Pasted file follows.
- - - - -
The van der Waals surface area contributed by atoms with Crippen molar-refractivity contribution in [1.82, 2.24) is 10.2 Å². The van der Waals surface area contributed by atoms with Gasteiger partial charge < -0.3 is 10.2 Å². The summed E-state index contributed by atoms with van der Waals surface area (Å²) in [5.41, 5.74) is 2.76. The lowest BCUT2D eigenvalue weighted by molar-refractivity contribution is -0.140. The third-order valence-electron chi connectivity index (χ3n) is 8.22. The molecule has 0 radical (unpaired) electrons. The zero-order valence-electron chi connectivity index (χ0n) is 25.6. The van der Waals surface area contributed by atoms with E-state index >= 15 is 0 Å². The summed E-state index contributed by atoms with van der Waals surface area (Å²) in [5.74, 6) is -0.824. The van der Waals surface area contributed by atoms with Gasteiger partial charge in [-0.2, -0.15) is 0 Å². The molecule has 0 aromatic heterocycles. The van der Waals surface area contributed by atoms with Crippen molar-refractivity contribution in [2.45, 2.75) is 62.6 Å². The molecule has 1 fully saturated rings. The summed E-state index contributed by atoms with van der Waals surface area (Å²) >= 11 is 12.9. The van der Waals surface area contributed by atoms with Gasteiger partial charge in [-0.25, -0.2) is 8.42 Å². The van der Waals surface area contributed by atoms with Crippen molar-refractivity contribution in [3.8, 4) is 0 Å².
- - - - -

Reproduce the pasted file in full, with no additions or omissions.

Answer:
The van der Waals surface area contributed by atoms with Crippen molar-refractivity contribution in [1.82, 2.24) is 10.2 Å². The van der Waals surface area contributed by atoms with Gasteiger partial charge < -0.3 is 10.2 Å². The summed E-state index contributed by atoms with van der Waals surface area (Å²) in [5.41, 5.74) is 2.76. The lowest BCUT2D eigenvalue weighted by molar-refractivity contribution is -0.140. The third-order valence-electron chi connectivity index (χ3n) is 8.22. The molecule has 0 radical (unpaired) electrons. The zero-order valence-electron chi connectivity index (χ0n) is 25.6. The van der Waals surface area contributed by atoms with E-state index >= 15 is 0 Å². The summed E-state index contributed by atoms with van der Waals surface area (Å²) in [5.74, 6) is -0.824. The van der Waals surface area contributed by atoms with Gasteiger partial charge in [-0.2, -0.15) is 0 Å². The molecule has 0 aromatic heterocycles. The van der Waals surface area contributed by atoms with Crippen molar-refractivity contribution in [2.45, 2.75) is 62.6 Å². The molecule has 1 fully saturated rings. The summed E-state index contributed by atoms with van der Waals surface area (Å²) >= 11 is 12.9. The van der Waals surface area contributed by atoms with Gasteiger partial charge in [-0.25, -0.2) is 8.42 Å². The van der Waals surface area contributed by atoms with Crippen molar-refractivity contribution in [3.8, 4) is 0 Å².